Patt Morrison for August 13, 2010

Inside the complex minds of animals: they’re smarter than you think

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Bonobos at the Great Ape Trust are fluent in symbolic language and can formulate clear sentences and thoughts.

As you talk to your dog or cat about your day (admit it – all pet owners do it), do you ever wonder what your pets understand? How about when you point to them to sit down, why is it that they respond correctly? Are animals smarter than we actually think? In Time magazine’s recent cover story “Inside the Minds of Animals,” senior writer Jeffrey Kluger highlighted some revolutionary research that’s showing animals like great apes (bonobos, chimps and orangutans), dogs, and crows exhibit complex cognitive skills, skills that most humans thought were reserved to our own species. Bonobos at the Great Ape Trust are fluent in symbolic language and can formulate clear sentences and thoughts. But these new findings also expose the strained relationship between human and beast. If animals have thoughts, consciousness and process information, does this completely change how we treat them? And what do all these findings about animals mean about human evolution? Kluger and researchers talk with Patt to answer these questions and more.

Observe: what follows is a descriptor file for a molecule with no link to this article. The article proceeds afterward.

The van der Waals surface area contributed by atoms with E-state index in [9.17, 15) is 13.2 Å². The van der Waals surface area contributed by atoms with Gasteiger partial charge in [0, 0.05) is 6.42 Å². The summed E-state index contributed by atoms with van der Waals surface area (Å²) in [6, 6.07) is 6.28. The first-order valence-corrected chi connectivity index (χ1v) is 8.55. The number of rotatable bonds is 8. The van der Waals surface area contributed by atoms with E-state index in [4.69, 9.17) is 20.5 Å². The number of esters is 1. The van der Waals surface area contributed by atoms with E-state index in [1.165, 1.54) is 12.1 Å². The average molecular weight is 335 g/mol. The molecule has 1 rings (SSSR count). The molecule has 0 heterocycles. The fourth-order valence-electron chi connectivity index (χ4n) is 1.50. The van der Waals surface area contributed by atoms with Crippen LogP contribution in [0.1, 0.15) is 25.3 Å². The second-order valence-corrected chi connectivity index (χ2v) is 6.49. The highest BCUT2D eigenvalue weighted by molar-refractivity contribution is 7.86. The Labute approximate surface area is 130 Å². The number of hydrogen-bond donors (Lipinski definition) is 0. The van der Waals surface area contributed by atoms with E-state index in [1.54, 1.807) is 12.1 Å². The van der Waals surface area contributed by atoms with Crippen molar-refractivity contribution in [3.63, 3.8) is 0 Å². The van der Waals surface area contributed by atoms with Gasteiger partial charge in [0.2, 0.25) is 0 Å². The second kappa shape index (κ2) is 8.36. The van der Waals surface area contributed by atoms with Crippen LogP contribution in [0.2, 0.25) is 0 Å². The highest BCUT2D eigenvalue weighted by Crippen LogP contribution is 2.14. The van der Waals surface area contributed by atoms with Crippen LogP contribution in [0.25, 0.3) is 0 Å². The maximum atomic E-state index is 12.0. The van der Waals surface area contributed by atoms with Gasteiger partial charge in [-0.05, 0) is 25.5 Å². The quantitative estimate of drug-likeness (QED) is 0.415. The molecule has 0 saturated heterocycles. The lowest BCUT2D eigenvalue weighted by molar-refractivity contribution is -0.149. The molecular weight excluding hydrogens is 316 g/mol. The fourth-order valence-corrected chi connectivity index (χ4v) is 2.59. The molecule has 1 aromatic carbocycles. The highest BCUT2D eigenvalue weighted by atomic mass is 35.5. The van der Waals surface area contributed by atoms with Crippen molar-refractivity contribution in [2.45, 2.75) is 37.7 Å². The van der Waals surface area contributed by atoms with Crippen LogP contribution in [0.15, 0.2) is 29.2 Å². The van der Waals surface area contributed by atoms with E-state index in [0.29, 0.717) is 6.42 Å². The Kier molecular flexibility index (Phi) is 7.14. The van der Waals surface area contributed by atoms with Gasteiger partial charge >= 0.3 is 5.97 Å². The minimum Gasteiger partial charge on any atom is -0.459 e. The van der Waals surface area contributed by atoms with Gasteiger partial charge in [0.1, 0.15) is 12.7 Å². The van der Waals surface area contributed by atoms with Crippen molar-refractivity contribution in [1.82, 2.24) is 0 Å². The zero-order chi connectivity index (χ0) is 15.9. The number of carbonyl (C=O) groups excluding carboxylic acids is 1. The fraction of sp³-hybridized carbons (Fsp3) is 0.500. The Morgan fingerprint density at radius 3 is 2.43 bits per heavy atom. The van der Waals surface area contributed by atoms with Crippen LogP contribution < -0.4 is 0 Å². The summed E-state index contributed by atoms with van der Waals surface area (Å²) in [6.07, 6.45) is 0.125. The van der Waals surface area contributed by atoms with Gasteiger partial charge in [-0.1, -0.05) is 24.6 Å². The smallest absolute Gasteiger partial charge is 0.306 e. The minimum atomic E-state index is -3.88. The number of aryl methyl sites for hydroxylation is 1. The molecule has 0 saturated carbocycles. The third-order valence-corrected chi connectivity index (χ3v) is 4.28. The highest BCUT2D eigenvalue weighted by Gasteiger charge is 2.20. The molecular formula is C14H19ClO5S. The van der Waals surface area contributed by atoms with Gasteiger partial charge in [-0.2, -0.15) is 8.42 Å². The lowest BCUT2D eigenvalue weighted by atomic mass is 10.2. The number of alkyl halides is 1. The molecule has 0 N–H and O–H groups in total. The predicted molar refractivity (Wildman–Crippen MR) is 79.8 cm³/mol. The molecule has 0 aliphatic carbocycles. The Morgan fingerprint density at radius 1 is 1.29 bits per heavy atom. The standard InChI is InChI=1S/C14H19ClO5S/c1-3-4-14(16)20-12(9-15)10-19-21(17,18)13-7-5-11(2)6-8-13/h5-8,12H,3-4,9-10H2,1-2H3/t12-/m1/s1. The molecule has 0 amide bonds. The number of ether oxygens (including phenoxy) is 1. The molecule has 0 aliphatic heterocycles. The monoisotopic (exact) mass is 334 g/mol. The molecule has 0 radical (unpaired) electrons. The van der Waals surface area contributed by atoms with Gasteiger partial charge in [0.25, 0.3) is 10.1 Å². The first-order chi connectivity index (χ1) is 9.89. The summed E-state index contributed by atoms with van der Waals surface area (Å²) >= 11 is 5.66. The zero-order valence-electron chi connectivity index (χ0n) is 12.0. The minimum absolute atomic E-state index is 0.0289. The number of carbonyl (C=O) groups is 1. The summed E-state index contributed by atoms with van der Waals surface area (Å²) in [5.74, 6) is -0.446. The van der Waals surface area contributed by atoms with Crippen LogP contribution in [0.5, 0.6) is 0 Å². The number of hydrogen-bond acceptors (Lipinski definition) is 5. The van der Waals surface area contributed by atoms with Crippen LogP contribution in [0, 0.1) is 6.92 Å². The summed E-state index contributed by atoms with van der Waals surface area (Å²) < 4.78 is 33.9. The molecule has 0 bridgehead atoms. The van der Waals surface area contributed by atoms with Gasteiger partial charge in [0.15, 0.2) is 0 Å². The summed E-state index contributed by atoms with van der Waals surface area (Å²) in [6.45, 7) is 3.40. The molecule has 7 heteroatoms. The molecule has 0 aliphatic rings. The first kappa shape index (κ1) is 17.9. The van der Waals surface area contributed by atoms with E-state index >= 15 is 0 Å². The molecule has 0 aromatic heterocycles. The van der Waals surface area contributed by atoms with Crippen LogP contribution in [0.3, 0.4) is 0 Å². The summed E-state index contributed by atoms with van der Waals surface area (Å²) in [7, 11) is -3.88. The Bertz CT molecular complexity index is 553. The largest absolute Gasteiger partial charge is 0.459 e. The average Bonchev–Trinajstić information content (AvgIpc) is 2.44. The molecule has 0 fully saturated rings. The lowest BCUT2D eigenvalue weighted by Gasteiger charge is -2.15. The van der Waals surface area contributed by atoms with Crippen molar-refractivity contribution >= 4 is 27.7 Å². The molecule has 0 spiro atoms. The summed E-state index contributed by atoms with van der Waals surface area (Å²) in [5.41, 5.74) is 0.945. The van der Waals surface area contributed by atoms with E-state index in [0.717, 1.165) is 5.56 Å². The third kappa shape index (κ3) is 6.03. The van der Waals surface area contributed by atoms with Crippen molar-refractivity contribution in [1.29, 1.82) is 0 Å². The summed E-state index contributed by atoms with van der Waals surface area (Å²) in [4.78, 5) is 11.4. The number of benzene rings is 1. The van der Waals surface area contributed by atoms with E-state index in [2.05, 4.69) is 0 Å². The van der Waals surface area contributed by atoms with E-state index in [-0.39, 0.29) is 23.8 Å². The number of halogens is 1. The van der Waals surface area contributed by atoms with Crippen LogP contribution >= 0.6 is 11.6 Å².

Guests:



Jeffrey Kluger, senior writer, TIME magazine; wrote the Aug. 16th cover story “Inside the Minds of Animals”

Brian Hare, Ph.D., researcher at the Duke Canine Cognition Center


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